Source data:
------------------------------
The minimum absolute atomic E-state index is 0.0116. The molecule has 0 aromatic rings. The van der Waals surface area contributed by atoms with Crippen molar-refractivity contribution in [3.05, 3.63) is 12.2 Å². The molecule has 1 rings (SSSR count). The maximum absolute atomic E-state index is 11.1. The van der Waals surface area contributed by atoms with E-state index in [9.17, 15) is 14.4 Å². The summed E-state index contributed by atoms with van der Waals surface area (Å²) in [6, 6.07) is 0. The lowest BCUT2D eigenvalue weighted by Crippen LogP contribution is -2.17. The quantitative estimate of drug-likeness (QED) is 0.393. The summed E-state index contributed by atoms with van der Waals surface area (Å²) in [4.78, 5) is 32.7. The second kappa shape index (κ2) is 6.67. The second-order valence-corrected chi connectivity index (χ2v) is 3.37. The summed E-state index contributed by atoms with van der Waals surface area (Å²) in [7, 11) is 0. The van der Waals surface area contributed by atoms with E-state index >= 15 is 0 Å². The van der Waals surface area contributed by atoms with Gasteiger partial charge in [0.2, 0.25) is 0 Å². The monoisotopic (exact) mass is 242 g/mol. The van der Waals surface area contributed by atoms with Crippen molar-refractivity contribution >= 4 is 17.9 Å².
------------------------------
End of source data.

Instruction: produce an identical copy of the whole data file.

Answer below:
The minimum absolute atomic E-state index is 0.0116. The molecule has 0 aromatic rings. The van der Waals surface area contributed by atoms with Crippen molar-refractivity contribution in [3.05, 3.63) is 12.2 Å². The molecule has 1 rings (SSSR count). The maximum absolute atomic E-state index is 11.1. The van der Waals surface area contributed by atoms with E-state index in [9.17, 15) is 14.4 Å². The summed E-state index contributed by atoms with van der Waals surface area (Å²) in [6, 6.07) is 0. The lowest BCUT2D eigenvalue weighted by Crippen LogP contribution is -2.17. The quantitative estimate of drug-likeness (QED) is 0.393. The summed E-state index contributed by atoms with van der Waals surface area (Å²) in [4.78, 5) is 32.7. The second kappa shape index (κ2) is 6.67. The second-order valence-corrected chi connectivity index (χ2v) is 3.37. The summed E-state index contributed by atoms with van der Waals surface area (Å²) in [7, 11) is 0. The van der Waals surface area contributed by atoms with E-state index >= 15 is 0 Å². The van der Waals surface area contributed by atoms with Gasteiger partial charge in [0.2, 0.25) is 0 Å². The monoisotopic (exact) mass is 242 g/mol. The van der Waals surface area contributed by atoms with Crippen molar-refractivity contribution >= 4 is 17.9 Å².